The Truth About Andrew Wakefield

14 Oct

Regular readers will know that an eminent UK scientist writes the occasional guest blog piece for LB/RB. Here is his piece in the wake of the the Lipkin/Hornig study and the amusing claim that it vindicates Wakefield. Enjoy – Kev.

A scientist who has followed the Wakefield saga from the start sets the record straight.

According to recent newspaper reports Andrew Wakefield is planning to publish his account of the MMR/autism controversy next year, under the title The Lesser Truth. He is currently facing charges of gross professional misconduct at the General Medical Council (the case is expected to conclude in April 2009). Meanwhile, Wakefield and his supporters continue to claim that his research is valid and continue to smear the investigative journalist Brian Deer who exposed the conflicts of interest and dubious ethics – as well as the junk science – behind the claims of a link between MMR and autism. But it was Wakefield who was obliged to back down in court from his libel allegations against Deer. Wakefield was unable to contradict Deer’s claim that he has been “unremittingly evasive and dishonest in an effort to cover up his wrong-doing”.

Here are some truths about Wakefield and his research that may not find their way into The Lesser Truth:

Wakefield was never a respected researcher. His first foray into the Lancet was a controversial paper in 1989 saying that Crohn’s disease was due to problems in the blood supply to the gut (vasculitis). But this was wrong. In the early 1990s he was funded by pharmaceutical companies for research along the same lines, mostly in animal models, and produced a series of low-impact, forgettable, papers.

Wakefield first courted notoriety in 1993 when he claimed to have identified measles virus in Crohn’s disease gut tissue. Coincidently, measles virus can cause vasculitis so it is easy to understand how, from 1989 onwards, Wakefield had to find measles in Crohn’s. We now know this result was not possible: there is no measles virus in Crohn’s disease and the antibodies Wakefield used were not specific for measles either. In Wakefield’s own lab, a good molecular biologist, Nicholas Chadwick, could not find measles in Crohn’s by sensitive molecular techniques. However, Wakefield said he could find measles, using crude techniques using flawed reagents. Suppressing data which ruins your hypothesis is scientific fraud.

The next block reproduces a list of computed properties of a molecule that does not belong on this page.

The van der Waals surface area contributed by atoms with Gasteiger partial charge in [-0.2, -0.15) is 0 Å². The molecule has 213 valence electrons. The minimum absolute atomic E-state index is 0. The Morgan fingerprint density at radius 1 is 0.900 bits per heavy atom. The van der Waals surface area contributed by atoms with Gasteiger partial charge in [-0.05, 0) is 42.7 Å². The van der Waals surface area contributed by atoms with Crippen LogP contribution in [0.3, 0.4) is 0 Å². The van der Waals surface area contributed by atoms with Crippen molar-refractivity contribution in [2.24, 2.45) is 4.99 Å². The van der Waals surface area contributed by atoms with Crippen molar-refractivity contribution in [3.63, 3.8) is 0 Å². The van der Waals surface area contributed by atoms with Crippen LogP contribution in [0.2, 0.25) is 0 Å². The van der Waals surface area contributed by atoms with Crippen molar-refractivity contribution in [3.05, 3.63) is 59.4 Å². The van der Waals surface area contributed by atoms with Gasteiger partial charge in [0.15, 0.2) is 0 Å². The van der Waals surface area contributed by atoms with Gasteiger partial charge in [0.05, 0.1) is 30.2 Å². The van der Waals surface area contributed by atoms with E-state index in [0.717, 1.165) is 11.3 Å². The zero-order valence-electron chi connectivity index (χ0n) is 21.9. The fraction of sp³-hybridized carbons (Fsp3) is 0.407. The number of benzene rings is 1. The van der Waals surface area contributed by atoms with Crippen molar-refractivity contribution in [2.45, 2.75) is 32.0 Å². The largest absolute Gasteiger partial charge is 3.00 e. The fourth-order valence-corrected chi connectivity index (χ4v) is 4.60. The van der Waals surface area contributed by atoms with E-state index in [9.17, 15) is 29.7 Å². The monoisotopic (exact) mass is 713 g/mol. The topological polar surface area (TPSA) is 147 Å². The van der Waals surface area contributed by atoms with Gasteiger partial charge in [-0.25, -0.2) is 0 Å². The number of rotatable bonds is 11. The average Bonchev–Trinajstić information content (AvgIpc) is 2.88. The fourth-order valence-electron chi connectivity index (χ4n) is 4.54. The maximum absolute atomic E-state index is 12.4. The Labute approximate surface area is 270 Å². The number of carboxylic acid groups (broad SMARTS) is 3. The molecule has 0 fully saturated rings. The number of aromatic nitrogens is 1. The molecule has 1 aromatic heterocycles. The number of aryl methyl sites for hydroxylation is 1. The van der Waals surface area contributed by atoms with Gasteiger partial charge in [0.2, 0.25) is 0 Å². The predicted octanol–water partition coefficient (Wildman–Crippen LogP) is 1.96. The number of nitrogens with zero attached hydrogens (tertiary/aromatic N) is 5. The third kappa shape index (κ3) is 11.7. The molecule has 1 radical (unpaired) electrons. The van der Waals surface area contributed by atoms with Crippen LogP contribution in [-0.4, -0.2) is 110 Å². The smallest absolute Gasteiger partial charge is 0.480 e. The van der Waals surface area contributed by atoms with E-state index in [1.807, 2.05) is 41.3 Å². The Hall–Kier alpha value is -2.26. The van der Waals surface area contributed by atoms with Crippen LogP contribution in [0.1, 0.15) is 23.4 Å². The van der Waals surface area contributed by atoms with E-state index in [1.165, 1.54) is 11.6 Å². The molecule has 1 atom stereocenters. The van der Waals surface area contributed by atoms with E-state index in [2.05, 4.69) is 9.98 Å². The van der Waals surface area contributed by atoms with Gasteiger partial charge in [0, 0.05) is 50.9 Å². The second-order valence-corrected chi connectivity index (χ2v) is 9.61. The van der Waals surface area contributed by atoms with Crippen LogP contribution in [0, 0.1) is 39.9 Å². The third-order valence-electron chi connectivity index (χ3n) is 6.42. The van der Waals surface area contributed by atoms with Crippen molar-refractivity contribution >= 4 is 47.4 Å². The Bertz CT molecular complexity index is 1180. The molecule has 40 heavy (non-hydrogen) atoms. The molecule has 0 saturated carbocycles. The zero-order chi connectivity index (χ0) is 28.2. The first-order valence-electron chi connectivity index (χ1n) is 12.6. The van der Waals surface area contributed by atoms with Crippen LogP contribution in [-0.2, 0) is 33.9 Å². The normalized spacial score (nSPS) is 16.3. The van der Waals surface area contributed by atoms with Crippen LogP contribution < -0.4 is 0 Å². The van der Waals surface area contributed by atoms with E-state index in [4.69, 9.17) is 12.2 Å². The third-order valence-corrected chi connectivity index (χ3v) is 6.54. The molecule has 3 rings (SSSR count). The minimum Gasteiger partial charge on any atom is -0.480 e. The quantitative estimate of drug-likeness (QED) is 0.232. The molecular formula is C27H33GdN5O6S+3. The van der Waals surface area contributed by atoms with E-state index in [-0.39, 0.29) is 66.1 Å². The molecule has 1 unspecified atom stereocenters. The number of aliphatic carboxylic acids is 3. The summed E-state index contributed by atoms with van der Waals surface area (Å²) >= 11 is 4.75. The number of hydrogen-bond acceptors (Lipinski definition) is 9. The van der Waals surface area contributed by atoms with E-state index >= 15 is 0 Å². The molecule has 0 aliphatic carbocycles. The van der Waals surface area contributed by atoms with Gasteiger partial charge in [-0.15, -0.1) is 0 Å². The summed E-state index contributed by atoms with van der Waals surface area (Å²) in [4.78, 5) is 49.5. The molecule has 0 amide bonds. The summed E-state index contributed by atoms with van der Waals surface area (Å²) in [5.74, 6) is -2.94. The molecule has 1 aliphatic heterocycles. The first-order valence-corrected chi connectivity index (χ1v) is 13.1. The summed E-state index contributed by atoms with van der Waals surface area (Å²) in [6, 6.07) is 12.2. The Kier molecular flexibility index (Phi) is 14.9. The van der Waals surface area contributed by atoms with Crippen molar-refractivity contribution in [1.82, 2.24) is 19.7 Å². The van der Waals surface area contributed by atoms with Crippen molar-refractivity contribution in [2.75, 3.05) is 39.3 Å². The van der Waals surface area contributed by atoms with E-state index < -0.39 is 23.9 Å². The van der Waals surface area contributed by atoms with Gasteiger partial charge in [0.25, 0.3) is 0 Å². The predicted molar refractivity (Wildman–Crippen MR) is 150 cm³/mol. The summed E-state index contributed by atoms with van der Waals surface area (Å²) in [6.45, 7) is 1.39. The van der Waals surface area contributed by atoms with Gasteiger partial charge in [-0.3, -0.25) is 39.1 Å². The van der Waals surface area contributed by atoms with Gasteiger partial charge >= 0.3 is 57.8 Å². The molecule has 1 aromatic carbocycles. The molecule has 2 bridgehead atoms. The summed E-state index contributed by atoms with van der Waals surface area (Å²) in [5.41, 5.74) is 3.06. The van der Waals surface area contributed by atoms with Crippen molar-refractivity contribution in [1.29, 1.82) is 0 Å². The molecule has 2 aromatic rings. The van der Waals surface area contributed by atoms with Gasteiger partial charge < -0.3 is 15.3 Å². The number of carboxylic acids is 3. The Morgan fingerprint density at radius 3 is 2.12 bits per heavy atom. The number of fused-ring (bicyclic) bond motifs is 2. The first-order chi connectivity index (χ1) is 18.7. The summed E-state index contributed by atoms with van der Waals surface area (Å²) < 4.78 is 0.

In February 1996 Wakefield cooked up the idea that MMR was involved in autism with the solicitor Richard Barr and parent activist Rosemary Kessick. He wrote a research protocol to get into the children’s colons to look for measles virus and gut damage, and applied to the Legal Aid Board for £55K.

By October 1996, the Royal Free team had scoped enough children to provide Wakefield with tissue samples so that his technician could look for measles virus in the guts of autistic children by immunohistochemistry. This was clearly research, without clinical or ethical justification.

By spring/summer 1997 Wakefield had enough cases and enough creative data for his story. He believed that autistic children had gut inflammation and most importantly, he believed that he had discovered the cause – measles virus persisting in the gut from MMR. Wakefield first tried to get this study published in Nature but it was rejected.

Towards the end of 1997 he sent an abstract of this work to be presented at Digestive Diseases Week in the USA in May 1998. He also submitted two papers to the Lancet. The first was accepted and published as the now notorious February 1998 Lancet paper. The second, the study claiming to have identified measles virus in the gut by immunohistochemistry, was rejected. To see Wakefield’s pictures of measles virus in the guts of autistic children go here (slides 37 and 38). The second paper was never published and has now mysteriously disappeared, although Wakefield showed it all over North America for years.

In 2000, Wakefield published a larger series on “autistic enterocolitis”, the new disease he claimed to have identified (Wakefield et al 2000 Enterocolitis in children with developmental disorders. American Journal of Gastroenterology 95: 2285-95). Analysis of the data in this paper has revealed that it was a scam: autistic children do not have a chronic inflammatory bowel disease. Normal findings in children were called pathology, pathological results were re-examined and sexed up, and new abnormalities were manufactured, all to make it appear that these children had gut inflammation (MacDonald TT, Domizio P. Autistic enterocolitis; is it a histopathological entity? Histopathology. 2007 Feb;50(3):371-9).

As the litigation in the UK began to heat up around 2000, the defendants (the MMR manufacturers) started to ask simple questions, such as, where is the paper which shows measles in the gut of autistic children? This was part of the MMR/autism story that was rejected by Nature and the Lancet. Who knows why Wakefield never published it? Maybe he realised it was junk since at the same time his identification of measles virus in Crohn’s disease had unravelled. Maybe he knew that the experts for the defence had looked at the data and the methodology and shown it was junk.